The court will not tolerate breaches of restrictions placed upon a party subject to a freezing order.
In Bank of Scotland Plc (t/a Halifax) v Dodd, the bank obtained a freezing injunction against the defendant against whom it alleged mortgage fraud. The injunction provided that the defendant should not leave the jurisdiction and required him to deliver up his passport to his solicitors. Despite the order, and during its continuance, the defendant obtained a new passport and travelled to Cuba. He did not deliver up his passport until the bank began these committal proceedings.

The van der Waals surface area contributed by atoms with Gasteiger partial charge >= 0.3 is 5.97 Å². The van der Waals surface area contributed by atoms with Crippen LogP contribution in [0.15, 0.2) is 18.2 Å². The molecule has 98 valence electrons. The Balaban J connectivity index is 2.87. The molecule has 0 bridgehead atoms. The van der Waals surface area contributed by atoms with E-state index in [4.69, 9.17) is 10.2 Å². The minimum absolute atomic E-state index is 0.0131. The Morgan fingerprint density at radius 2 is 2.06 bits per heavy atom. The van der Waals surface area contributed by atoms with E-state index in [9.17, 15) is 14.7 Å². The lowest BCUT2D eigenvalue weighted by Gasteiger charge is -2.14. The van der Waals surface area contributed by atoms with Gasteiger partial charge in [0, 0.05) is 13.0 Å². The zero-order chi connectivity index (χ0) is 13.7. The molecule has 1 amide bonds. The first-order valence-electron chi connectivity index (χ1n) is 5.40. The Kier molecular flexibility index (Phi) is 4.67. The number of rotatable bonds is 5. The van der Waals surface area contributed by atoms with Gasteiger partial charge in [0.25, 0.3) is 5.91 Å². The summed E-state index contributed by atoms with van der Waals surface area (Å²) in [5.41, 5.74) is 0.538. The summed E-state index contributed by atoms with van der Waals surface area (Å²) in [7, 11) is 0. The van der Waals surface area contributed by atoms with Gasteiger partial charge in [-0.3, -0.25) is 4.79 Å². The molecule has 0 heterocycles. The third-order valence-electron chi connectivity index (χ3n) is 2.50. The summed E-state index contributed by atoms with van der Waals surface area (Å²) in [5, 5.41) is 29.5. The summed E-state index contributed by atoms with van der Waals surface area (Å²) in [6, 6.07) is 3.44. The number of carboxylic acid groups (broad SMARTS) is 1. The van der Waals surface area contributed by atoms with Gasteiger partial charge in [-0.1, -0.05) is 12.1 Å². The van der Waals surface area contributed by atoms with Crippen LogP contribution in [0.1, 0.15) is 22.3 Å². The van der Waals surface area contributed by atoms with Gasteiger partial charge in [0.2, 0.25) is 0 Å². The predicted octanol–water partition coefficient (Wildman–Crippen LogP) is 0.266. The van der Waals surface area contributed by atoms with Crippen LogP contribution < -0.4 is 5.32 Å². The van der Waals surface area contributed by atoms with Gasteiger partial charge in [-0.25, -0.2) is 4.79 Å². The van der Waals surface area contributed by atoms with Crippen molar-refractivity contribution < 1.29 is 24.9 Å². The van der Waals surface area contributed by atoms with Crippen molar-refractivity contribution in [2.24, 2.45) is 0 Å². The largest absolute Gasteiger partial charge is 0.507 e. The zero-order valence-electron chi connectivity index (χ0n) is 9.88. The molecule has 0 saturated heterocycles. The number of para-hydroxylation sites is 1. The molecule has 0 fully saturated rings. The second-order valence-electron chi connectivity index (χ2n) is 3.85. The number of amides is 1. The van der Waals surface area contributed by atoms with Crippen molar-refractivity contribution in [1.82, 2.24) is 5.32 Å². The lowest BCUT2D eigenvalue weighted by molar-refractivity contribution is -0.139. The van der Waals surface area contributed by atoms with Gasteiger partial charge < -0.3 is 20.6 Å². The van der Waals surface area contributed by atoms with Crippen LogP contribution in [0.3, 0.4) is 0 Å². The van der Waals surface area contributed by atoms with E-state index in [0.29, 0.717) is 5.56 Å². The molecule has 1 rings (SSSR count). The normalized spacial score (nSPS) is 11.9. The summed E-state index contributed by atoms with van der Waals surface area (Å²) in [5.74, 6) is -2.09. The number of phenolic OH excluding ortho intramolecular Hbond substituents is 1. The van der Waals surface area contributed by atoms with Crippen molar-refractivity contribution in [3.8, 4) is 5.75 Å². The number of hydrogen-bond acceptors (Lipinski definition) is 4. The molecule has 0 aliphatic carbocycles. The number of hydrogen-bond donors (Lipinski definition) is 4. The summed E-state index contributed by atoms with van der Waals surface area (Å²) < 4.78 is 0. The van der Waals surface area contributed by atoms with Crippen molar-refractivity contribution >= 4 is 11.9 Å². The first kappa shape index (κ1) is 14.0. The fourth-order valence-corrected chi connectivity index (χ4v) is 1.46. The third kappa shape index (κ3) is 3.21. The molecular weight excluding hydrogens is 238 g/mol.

The court found the defendant's attitude to the court order disrespectful. Although he may have had good reason for the breach (to see his sick child), it was still deliberate. He should have sought to vary the terms of the order rather than ignore and breach them. His failure to hand over his passport was also deliberate and calculated. The court therefore made a custodial sentence of two months suspended for one year.
Things to consider
Rightly, the court takes a very dim view of breaches of orders of this nature, especially where they are deliberate as in this instance. Lenders should not be shy to seek to enforce such orders obtained from court.